It seems that about 340 the island was conquered for the Persian king by his Rhodian admiral Mentor; in 332 it submitted to Alexander the Great.
Maecianus was the author of works on trusts (Fideicommissa), on the Judicia publica, and of a collection of the Rhodian laws relating to maritime affairs.
Alexander visited and occupied it, and there the Rhodian fleet defeated that of Antiochus the Great, and in the succeeding century the Cilician pirates established their chief seat.
Of the origin of the early inhabitants of the Balearic Islands nothing is certainly known, though Greek and Roman writers refer to the Boeotian and Rhodian settlements.
HERMAGORAS, of Temnos, Greek rhetorician of the Rhodian school and teacher of oratory in Rome, flourished during the first half of the 1st century B.C. He obtained a great reputation among a certain section and founded a special school, the members of which called themselves Hermagorei.
The chief incidents of Rhodian history during this period are a memorable siege by Demetrius Poliorcetes in 304, who sought in vain to force the city into active alliance with King Antigonus by means of his formidable fleet and artillery; a severe earthquake in 227, the damages of which all the other Hellenistic states contributed to repair, because they could not afford to see the island ruined; some vigorous campaigns against Byzantium, the Pergamene and the Pontic kings, who had threatened the Black Sea trade-route (220 sqq.), and against the pirates of Crete.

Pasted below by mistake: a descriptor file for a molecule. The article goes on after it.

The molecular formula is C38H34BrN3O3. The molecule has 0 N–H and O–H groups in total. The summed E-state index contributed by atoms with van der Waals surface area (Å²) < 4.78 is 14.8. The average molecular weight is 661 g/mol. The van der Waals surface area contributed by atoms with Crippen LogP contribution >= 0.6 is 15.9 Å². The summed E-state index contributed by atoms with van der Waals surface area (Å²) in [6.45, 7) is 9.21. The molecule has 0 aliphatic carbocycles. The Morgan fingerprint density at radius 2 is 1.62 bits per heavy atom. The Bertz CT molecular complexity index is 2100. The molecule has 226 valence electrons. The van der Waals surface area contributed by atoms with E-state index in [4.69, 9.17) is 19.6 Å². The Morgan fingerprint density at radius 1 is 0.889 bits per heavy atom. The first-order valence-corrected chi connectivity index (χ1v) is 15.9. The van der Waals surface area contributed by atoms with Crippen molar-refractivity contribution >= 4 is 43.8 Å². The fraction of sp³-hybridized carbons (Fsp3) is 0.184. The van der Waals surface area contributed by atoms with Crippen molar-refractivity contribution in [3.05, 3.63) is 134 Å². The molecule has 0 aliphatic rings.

PANAETIUS (c. 185-180 to 110 - 108 B.C.), Greek Stoic philosopher, belonged to a Rhodian family, but was probably educated partly in Pergamum under Crates of Mallus and afterwards in Athens, where he attended the lectures of Diogenes the Babylonian, Critolaus and Carneades.
He threw in his lot with the Rhodian condottiere Mentor, and with his help succeeded in subjecting Egypt again to the Persian empire (probably 342 B.C.).
Along with Halicarnassus and Cos, and the Rhodian cities of Lindus, Camirus and Ialysus it formed the Dorian Hexapolis, which held its confederate assemblies on the Triopian headland, and there celebrated games in honour of Apollo, Poseidon and the nymphs.
Marx, puts forward the theory that Cicero and the Auctor have not produced original works, but have merely given the substance of two r xvai (both emanating from the Rhodian school); that neither used the 'r xvat directly, but reproduced the revised version of the rhetoricians whose school they attended, the introductions alone being their own work; that the lectures on which the Ciceronian treatise was based were delivered before the lectures attended by the Auctor.